Shawsheen River Dam Removals

Restoring a Free-Flowing River:  The Town of Andover is working with the Massachusetts Division of Ecological Restoration and other partners to restore the ecosystem of the Shawsheen River while enhancing its value to the communities of its watershed.  Three obsolete dams on the river block migratory fish from passage, preventing them from reaching their historic spawning grounds.  We're removing two of the three dams in order to improve the environment and fisheries of Northeastern Massachusetts while reducing risks to life and property presented by these aging structures.

The mighty Shawsheen River flows 25 miles through Northeastern Massachusetts, from its headwaters in historic Concord and Lexington to the city of Lawrence, where it enters the Merrimack River.  Along its course it flows through wetlands and forests, past farms and subdivisions, through historic mill villages and bustling downtowns. Here in Andover it crosses multiple Conservation Commission and AVIS reservations.  It passes through Balardvale, past the Redman Card mill, and Shawsheen Square. The Shawsheen Watershed or drainage basin is nearly 80 square miles in area in 12 Massachusetts cities and towns.  In addition to Andover, the watershed is home to about 250,000 people, including the airmen and women of Hanscom Air Force Base

Like most Northeastern rivers, the Shawsheen was dammed for water power during the 19th century.  Today, there are three remaining dams on the Shawsheen, all in Andover.  In downstream order, they're Ballardvale Dam, Marland Place Dam (also known as Stevens Street Dam), and Balmoral Dam.  Ballardvale and Marland are 19th century mill dams, each about eight feet high.  The Balmoral was built for ornamental purposes in the 1920's.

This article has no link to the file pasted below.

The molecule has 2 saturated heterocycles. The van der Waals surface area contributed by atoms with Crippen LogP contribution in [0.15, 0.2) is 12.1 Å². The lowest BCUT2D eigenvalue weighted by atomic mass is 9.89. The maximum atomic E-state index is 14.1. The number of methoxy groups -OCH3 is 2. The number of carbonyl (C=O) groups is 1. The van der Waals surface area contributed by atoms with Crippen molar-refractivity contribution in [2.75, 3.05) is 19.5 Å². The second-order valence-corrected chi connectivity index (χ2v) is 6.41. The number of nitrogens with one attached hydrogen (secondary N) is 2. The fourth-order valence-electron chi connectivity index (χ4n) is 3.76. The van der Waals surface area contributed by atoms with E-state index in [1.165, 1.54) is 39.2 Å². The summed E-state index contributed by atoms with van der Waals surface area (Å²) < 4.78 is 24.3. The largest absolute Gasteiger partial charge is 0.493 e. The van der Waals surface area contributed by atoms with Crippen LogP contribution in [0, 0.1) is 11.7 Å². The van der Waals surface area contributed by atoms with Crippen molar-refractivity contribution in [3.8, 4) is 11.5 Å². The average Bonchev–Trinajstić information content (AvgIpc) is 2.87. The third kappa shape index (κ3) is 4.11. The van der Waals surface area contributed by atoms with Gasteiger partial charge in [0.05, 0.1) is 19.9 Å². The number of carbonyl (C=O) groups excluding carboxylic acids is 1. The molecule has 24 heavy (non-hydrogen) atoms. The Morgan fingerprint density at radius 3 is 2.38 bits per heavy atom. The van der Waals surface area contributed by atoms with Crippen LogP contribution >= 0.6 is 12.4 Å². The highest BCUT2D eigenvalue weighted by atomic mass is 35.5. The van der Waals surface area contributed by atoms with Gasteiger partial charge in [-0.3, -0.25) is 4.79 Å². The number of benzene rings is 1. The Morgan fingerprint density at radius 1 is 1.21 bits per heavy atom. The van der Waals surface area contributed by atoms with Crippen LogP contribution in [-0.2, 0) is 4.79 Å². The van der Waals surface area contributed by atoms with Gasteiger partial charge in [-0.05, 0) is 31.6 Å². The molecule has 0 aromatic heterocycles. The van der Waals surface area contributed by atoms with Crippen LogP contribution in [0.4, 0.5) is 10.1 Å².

The dams degraded the environment of the Shawsheen River in many ways.  Dams harm water quality and habitat for many species of native fish and wildlife, which evolved in free-flowing rivers.  Dams create problems for communities as well—exacerbating property flooding, causing potential safety hazards, and creating the need for costly inspection and maintenance.  The Shawsheen dams no longer serve their original purpose, yet they continue to cause environmental impacts on the river ecosystem and to create economic costs for the community. 

In 2017, the removal of Balmoral and Marland Place Dams will take place. The goals of the project are to restore native migratory fish, restore river ecosystem functions and values, and to reduce risks and hazards to public safety and private property posed by aging, obsolete dams.  This work is funded by the U.S. Department of Interior, Mass. Division of Ecological Restoration, Mass. Environmental Trust and Atria Senior Living with the support of many other partners. 

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EPA Dam Removal Frequently Asked Questions